Date of Conferral



Doctor of Education (Ed.D.)




Christopher S. Cale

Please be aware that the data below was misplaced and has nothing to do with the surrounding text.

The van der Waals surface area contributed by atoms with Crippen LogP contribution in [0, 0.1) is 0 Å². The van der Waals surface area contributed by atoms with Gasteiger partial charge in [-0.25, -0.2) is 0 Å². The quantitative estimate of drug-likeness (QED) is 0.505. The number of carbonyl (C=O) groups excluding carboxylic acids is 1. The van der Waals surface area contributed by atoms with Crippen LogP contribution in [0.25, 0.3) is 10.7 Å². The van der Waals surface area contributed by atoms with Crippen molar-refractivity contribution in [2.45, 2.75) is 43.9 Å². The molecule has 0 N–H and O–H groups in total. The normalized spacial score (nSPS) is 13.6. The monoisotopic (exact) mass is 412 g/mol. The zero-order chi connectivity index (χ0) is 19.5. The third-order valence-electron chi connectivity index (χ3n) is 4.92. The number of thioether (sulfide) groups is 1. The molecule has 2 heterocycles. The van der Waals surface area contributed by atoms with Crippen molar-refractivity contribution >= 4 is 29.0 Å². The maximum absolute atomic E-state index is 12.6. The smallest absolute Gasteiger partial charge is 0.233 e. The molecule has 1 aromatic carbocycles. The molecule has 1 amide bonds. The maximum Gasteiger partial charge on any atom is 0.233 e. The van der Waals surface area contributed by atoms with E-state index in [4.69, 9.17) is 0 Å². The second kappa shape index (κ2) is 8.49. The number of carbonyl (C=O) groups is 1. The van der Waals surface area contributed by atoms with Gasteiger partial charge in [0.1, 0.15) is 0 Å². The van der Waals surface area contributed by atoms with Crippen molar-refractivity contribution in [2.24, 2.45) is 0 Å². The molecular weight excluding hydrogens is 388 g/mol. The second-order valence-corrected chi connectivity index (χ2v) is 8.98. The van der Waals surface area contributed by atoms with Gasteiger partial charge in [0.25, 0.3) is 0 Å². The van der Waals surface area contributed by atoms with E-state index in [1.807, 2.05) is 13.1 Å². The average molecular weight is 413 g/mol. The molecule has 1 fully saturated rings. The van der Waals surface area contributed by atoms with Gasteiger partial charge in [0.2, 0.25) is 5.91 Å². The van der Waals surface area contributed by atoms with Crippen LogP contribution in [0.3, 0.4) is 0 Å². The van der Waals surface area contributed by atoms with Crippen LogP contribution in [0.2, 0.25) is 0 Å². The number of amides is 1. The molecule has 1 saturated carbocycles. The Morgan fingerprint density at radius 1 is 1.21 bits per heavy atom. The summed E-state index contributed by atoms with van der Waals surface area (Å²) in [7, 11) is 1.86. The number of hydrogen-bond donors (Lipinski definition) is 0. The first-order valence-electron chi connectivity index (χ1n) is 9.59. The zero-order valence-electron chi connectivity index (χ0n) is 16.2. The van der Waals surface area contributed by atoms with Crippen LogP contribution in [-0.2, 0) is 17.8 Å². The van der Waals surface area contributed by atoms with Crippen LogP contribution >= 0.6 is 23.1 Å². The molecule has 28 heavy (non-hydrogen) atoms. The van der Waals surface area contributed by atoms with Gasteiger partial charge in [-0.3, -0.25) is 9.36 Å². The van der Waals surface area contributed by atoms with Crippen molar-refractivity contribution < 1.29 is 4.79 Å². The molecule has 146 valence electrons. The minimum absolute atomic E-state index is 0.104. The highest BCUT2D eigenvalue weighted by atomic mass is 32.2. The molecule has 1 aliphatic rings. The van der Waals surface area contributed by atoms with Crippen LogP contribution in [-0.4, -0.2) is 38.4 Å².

The subject of how best to educate students in the classroom has been one of debate, discussion, and research, with various forms of instruction touted as the most effective. Recently, learner-centered instruction (LCI) has been put forth as a method to educate students, and research supports its implementation. The problem addressed in this study was the inconsistent implementation of LCI at a private school in the West Coast of the United States, specifically regarding its failure to meet the needs of international students. The purpose of this qualitative study was to investigate how teachers implement LCI in their classrooms to meet the academic needs of international students. Weimer’s framework on LCI was used to ground this study. Using a basic qualitative design, data from eight teacher interviews were collected, coded, and analyzed, revealing a need to introduce professional development for teachers regarding LCI practices in the classroom, specifically for the benefit of international students. The potential for greater understanding of course material and an increase in student academic responsibility could be achieved with a program of study, implementation of LCI, and analysis of student data by teachers. There is also potential for this project study to promote positive social change as the study site could become a model for supporting international students in the classroom using LCI.